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Lifecycles and organizational awareness

April 5, 2010

In a previous post, we looked at some quick and easy ways the concept of lifecycles could contribute to an ECM initiative. In this post, we’ll take a look at one of the more advanced uses of lifecycles during ECM initiatives: to develop a more comprehensive view of the work of the organization.

Often the work done by an organization is poorly understood even by the folks who are part of the organization itself. More often than not, functional or organizational silos prevent employees from gaining a holistic or high-level view of the organization and how it delivers value to its customers. Or if not that, then the requirements of day-to-day job responsibilities prevent employees from taking the time to understand the broader organizational context of the work they do every day.

Yet whatever the reason, the end result is the same: work being done at the organization is decoupled from its larger context, i.e., how it provides value to the organization or its customers (or both). At many organizations I see a single facet dominating how employees understand the work they do, whether that’s a particular lifecycle (project, product, site) or some other grouping (function, geo location).

Lifecycles can be a powerful way to counteract this result by giving employees a better understanding of the total organizational context of their work. Lifecycles bring to light the enterprise level, cross-functional processes and activities that are supported by the individual efforts of employees across the organization, which are the lifecycle ecosystem at an organization. Some simplified examples by industry are:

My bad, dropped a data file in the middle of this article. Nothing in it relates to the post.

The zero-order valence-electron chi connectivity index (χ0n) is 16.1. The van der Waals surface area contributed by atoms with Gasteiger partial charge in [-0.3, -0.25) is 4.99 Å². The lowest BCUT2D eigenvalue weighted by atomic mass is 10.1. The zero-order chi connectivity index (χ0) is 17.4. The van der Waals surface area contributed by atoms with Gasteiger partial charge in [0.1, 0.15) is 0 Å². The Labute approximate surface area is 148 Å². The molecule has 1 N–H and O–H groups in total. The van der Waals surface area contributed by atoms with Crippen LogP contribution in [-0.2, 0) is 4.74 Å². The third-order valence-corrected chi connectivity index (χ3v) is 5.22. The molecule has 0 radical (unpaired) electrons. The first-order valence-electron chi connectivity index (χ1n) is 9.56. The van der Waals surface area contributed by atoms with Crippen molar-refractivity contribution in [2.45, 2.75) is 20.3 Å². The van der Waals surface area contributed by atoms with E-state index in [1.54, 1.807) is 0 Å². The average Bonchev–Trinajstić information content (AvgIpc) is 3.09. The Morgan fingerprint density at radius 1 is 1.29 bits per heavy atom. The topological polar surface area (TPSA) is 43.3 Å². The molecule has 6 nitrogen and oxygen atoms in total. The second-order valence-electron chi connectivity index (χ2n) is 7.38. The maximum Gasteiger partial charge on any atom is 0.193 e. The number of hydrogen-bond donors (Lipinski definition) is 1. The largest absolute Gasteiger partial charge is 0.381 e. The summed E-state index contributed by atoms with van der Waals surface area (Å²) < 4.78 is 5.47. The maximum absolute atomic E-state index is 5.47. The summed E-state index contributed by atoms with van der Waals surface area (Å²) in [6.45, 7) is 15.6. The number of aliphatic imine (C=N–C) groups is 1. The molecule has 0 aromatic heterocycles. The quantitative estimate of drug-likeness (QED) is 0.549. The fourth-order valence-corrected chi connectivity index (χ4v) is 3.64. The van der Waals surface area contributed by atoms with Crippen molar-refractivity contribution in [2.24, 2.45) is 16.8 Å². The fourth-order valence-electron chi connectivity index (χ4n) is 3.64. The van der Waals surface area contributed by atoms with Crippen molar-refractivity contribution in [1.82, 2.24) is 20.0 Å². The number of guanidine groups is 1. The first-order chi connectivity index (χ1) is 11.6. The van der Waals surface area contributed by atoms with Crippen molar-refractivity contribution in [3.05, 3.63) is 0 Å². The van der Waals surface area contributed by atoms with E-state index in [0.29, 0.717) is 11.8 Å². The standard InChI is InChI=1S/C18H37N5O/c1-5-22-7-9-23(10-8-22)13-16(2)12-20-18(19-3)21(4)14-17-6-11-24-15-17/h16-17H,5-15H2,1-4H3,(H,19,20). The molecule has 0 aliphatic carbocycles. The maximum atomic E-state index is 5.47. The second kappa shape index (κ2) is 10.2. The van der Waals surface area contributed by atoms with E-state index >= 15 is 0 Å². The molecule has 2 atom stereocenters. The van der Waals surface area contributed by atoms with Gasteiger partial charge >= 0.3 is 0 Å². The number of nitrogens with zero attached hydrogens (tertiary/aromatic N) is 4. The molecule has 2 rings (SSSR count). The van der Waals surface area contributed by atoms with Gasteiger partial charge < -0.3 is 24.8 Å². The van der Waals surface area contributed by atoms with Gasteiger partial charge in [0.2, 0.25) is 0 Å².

• Construction — asset lifecycle, site lifecycle, project lifecycle
  • Financial services — product lifecycle, customer lifecycle, account lifecycle, licensing lifecycle
  • Health care — product lifecycle, plan lifecycle, customer lifecycle, insured lifecycle
  • Insurance — product lifecycle, insured lifecycle, claim lifecycle
  • Mining — asset lifecycle, mine lifecycle, commodity lifecycle, site lifecycle, project lifecycle

Once stakeholders are aware of the larger lifecycle ecosystem at their organization, they can place the work they do in a richer context than is possible when they view the work of their organization along a single facet. And it’s within this richer context that a good portion of the value of an ECM initiative will be realized. From core capabilities (like document management, imaging, or document-centric workflow) to emerging ones (like social computing and collaboration), taking a truly enterprise view is critical to getting the most out of an ECM investment…and understanding the lifecycle ecosystem in play is a powerful way to get everyone on the project to rise up from the weeds of their day-to-day work and focus on the work of the enterprise as a whole.

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